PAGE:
Posts Tagged ‘body confidence

First, I want to invite you to join one of my 3-week challenges that were presented on 7/22 &7/23. Comment on one or both of those posts for a chance to win a Starbucks card. Sign up at any point this week.

Secondly, it’s day 27 and I am gaining confidence by the day. Today is all about gaining even MORE confidence. I am the first to admit that my confidence level has gone down a bit as I have gotten older; this may be because the more life I live, the more talented, amazing people I meet and therefore, feel lesser in comparison to them, or perhaps I have made more mistakes and am afraid of making them again. Whatever  the cause of my drooping confidence is, it is no excuse for allowing myself to feel inferior. Here are the 5 steps to improving confidence that Chalene presented today :

  1. Do something scary. I have done several scary things since starting PUSH; I emailed strangers for tips on blogging (I obviously didn’t reveal personal info, it was just the idea of engaging in discourse with someone I knew nothing about that was slightly daunting); I purchased my own website; I disclosed my weight loss goals to the internet community. I had never done, or even thought of doing any of these things prior to the start of these 30 days. What fear is holding you back? Take measures to conquer it.
  2. Seek knowledge. This is something that is in my blood. At 8-years-old, I was reading about presidents, the solar system, and anything that sparked my interest. Today, I read books, newsletters, blogs, and magazines about topics that I want to know more about. Right now some topics of choice are obviously blogging and weight-related health. We are never done learning.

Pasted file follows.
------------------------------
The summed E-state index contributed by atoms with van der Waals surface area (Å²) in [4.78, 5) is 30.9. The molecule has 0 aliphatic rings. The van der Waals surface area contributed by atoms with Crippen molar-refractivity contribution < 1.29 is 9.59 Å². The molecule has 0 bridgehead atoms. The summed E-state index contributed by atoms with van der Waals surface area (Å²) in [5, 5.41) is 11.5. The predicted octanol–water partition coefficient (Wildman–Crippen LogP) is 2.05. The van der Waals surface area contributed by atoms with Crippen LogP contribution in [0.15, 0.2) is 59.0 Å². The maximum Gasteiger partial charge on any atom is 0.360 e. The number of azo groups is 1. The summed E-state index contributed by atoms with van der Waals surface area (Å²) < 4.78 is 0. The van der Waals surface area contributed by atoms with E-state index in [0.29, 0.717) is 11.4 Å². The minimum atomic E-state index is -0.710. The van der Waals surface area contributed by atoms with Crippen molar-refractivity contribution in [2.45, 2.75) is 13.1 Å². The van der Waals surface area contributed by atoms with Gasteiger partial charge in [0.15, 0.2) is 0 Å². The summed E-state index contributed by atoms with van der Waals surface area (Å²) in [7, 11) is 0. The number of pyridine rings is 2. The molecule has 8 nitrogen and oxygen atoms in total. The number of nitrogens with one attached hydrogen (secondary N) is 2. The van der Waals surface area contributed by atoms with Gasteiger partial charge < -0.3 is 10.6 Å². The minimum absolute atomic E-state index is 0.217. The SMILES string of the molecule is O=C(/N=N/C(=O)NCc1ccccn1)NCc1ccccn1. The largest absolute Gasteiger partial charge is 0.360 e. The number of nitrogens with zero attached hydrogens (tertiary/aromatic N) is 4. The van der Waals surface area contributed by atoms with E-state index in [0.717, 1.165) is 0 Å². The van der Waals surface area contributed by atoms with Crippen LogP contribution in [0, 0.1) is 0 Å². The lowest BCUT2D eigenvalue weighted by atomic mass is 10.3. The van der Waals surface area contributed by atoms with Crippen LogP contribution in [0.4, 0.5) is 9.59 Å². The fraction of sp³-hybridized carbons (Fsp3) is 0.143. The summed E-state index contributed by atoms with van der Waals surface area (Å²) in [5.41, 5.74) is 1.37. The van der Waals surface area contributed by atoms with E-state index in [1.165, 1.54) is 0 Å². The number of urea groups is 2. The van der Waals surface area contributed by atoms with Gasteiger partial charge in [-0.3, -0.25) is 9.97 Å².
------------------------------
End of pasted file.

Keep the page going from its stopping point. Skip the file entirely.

3. Live with authenticity. Honesty is the foundation on which I build my values, priorities, and goals. I can’t lie about or fake much of anything. So, when I do something, love someone, learn something it is with 100% of my being. 50%-ing life is hardly living.
  4. Run with stallions. A few days ago I talked about surrounding yourself with people who strive to succeed and support your achievements. Hold your inner circle to a golden standard. Befriend someone you can learn something from, encourage your current pals to hop on the success-wagon with you.
  5. Talk it out. I rarely shut up and it sometimes gets me in trouble; but more often than not, it allows people to understand my point of view, it allows me to take a load off; it allows my thoughts to be heard. Don’t keep to yourself, the world wants to hear your opinions and ideas!

Take one of these 5 steps today and start shining!


I have been on a bit of a mental health post kick lately–on a college campus with 31,000 undergrad, nearly half of whom are hormonal, body-conscious women, bashing of one’s natural physique is common place. Even more so now than I did in high school, I hear my friends and peers call themselves and others fat, deem every morsel they ingest as the devil, and obsess over the way they look every time they step out of their room. Where is the self-love everybody?

College is a stressful time. Papers, exams, interviews, jobs, and not to mention a social life that is complex to balance–who wouldn’t eat a little something off-track or miss a workout here and there?  It is one thing to be health conscious and body repectful, and another to drive yourself insane with calorie counts, scales, and “fat talk.”

Instead of berating yourself for that bowl of ice cream, promise yourself to sleep it off tonight by getting to bed a half-hour early, and sweat it out in the morning by getting up a half-hour early to squeeze in a quick workout. Or maybe it is one of those weeks where you have 3 exams and no time to concern yourself with bedtimes and workouts; although health should always remain your first priority (you cannot do ANYTHING without your health) shake it off and get studying. See? Obsessing just makes people sad and anxious, being content with yourself and your decisions takes an unnecessary stress off of your load.